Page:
I got to quickly design an HTML Email to go out to applicants within the Applicant Information System (AIS). I chose two photos from the front page of the website for the letterhead because they would scream “Something is missing in my application! I must take action!”
The work for an HTML Email is known by those who have done them as TEDIOUS, but I figured it out with some fun tweaks here and there. I had to remember how things were done several years ago since the email browser capabilities are not up-to-speed with a regular browser like Firefox or Chrome. I had to deal with no style sheets…to my chagrin. (Those are my favorite!) In my case, I also had to figure out that “\r\n” characters (line breaks) were in the html document when read in by the code, so they needed to be stripped out (replaced with empty strings). This HTML-email-building was an experience that will make my life easier when I have to do it again in the future!
In the end, the customer said they looked “fabulous” and “incredibly professional”. I’m blushing! Kudos to the original site designer, Ms. Humphreys, for making this email design job so easy!
This is my implementation of a design created by Admissions Communications for our Applicant Information System. I used HTML, Bootstrap and CSS for the home page. Everything internal is based on the styles used on the front page, but for what makes sense using Bootstrap. I mocked up most of the internal pages using a tool called Balsamiq to “draw out” what each page could look like in its final stages.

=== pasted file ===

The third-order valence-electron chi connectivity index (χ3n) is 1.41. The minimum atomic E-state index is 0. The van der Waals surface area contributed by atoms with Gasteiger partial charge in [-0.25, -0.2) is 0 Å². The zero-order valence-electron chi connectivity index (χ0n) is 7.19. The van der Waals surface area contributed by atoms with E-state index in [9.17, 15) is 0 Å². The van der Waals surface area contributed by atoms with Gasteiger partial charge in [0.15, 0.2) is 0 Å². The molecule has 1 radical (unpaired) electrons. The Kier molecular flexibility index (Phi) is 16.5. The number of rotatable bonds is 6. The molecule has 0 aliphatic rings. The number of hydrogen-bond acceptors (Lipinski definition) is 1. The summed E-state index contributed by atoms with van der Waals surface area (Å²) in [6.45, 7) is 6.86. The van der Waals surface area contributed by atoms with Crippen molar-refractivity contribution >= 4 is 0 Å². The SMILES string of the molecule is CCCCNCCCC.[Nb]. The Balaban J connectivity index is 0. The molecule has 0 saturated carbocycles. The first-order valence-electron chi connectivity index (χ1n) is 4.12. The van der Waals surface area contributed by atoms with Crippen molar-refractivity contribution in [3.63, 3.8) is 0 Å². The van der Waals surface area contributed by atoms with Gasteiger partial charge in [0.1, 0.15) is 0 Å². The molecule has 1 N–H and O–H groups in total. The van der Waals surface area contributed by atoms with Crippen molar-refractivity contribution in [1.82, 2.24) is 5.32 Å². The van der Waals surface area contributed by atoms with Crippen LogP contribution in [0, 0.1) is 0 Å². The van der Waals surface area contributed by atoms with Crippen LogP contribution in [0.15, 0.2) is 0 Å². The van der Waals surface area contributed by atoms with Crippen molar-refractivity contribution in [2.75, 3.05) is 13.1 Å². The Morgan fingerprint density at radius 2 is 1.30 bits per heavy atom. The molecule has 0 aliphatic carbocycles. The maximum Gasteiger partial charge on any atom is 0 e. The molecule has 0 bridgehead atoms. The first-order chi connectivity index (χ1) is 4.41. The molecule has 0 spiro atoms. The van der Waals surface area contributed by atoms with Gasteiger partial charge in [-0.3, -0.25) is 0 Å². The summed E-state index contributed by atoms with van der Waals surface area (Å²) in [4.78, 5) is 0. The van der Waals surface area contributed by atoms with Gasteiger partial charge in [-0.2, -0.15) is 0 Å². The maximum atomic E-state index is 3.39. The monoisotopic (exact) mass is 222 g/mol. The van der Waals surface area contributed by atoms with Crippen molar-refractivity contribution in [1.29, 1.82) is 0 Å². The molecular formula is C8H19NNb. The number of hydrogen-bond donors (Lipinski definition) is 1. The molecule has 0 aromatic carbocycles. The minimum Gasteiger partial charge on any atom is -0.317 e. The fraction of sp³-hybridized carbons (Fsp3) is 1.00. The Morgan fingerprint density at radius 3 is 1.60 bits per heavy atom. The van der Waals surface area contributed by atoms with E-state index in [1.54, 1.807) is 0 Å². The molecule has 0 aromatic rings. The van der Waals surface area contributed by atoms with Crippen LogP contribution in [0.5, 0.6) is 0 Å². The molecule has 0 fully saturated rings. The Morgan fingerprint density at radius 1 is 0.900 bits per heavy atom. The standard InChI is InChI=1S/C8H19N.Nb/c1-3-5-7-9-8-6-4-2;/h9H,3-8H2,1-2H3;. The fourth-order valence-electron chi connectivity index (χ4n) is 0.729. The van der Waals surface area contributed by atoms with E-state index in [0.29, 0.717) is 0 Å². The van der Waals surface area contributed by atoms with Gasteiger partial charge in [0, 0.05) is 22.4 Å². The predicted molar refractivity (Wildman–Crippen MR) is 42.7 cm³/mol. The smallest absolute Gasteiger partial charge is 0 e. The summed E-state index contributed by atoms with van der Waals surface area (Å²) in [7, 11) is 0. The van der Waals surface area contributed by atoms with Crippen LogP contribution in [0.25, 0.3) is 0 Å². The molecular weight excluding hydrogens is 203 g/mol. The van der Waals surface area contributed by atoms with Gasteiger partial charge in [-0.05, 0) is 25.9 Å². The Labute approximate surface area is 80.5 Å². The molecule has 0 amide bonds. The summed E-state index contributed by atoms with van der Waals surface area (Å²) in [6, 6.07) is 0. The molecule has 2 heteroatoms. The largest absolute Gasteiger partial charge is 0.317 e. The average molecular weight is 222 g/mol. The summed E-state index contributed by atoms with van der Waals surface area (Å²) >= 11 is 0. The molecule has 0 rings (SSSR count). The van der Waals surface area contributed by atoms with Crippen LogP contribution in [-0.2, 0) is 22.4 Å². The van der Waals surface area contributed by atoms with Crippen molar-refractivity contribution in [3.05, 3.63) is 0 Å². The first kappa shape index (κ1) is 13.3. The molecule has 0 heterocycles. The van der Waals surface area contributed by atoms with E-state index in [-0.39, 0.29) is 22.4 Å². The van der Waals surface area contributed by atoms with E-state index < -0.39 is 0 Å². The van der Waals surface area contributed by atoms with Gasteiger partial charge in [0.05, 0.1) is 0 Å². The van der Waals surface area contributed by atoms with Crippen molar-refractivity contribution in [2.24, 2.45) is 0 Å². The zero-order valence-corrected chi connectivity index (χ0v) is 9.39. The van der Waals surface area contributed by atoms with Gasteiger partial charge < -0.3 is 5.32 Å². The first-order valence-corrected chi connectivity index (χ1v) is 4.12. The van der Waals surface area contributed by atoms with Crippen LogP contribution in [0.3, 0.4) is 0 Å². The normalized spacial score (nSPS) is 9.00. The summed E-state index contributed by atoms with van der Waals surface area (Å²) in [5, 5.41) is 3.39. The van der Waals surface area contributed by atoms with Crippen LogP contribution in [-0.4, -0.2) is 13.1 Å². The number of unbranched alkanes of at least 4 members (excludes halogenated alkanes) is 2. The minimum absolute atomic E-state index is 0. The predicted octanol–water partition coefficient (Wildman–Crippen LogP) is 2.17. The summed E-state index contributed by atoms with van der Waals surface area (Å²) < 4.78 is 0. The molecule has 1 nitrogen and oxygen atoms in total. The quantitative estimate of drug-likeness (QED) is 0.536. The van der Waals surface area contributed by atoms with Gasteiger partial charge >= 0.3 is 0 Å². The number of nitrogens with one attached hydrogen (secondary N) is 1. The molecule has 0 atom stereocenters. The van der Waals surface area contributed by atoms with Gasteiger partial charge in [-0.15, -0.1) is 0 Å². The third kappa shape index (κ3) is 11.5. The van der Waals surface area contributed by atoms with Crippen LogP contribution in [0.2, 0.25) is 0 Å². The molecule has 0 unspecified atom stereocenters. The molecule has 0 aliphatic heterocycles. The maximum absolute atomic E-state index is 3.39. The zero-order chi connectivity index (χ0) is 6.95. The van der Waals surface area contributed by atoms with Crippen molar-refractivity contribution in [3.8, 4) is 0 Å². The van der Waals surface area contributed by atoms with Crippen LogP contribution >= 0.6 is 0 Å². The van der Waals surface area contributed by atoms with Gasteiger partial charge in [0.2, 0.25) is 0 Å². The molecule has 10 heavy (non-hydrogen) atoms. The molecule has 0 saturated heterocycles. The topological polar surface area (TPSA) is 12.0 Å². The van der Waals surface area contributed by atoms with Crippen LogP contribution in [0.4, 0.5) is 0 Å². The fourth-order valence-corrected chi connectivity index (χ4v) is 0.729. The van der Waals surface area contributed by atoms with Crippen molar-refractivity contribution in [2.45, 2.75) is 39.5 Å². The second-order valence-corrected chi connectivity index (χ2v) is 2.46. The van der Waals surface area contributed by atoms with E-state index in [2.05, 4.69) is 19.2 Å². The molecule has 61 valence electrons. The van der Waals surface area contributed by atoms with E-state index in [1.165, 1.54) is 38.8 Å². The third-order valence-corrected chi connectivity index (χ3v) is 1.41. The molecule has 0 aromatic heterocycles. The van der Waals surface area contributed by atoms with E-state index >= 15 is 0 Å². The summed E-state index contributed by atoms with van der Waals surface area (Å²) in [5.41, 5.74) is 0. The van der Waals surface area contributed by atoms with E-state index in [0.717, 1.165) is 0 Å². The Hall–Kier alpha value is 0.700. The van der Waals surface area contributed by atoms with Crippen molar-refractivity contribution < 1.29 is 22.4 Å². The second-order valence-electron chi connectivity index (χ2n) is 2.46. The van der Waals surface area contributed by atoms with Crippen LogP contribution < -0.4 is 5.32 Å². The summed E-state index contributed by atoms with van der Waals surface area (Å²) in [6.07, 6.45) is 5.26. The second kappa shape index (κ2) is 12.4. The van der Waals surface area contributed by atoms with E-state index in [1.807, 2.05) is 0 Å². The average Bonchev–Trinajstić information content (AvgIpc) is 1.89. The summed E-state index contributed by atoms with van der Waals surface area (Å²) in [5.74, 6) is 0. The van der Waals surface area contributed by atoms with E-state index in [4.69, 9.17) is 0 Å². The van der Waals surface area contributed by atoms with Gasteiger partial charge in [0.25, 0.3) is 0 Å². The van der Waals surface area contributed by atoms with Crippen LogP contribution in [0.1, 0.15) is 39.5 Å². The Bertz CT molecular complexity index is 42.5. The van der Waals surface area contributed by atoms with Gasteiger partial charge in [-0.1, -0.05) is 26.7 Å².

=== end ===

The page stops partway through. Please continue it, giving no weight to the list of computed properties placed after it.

I have worked on the Office of Admissions websites since I came to the team in 2008. A redesign of their website was done in 2009, which I implemented from scratch using just HTML and CSS. The department did not use any type of Content Management System back then.
The version above is the latest total overhaul of the design, done in 2015. Given the design again by Admissions Communications, I added this website into Kentico CMS. I set up each area so they could ultimately make the content changes instead of having to depend on their IT department for each change.
This was a great exercise in CSS tweaking and Responsive Design. Also, I had to open up enough of the front page so that the original designer could change it, but not enough so she could mess up the structure of the page. A nice balance was reached between the two of us discussing what would be best for everyone.
The Academic Success Center (ASC) provides several ways to help students stay in and thrive at Texas A&M University. The above image is an example “batch processing” page in their Game Plan website, where you can select several students at a time to, for instance, put them all in a tutoring session, or give them all certificates for going to a special workshop.
The original design for the header appeared as this (the ring is in the center as requested), but the office moved locations and the header was changed to what shows above.
This is the old version of the Admissions website. I built this design (given to us by Admissions Communications) with strictly HTML and CSS. I was responsible for updating all of the content for the communications department and it was, well, tedious! Each time there was an update needed, I was the one to ask!
Eventually, it was redesigned, and I put it into the Kentico CMS so that the communications department could work on updating their own content. (Ahhh…)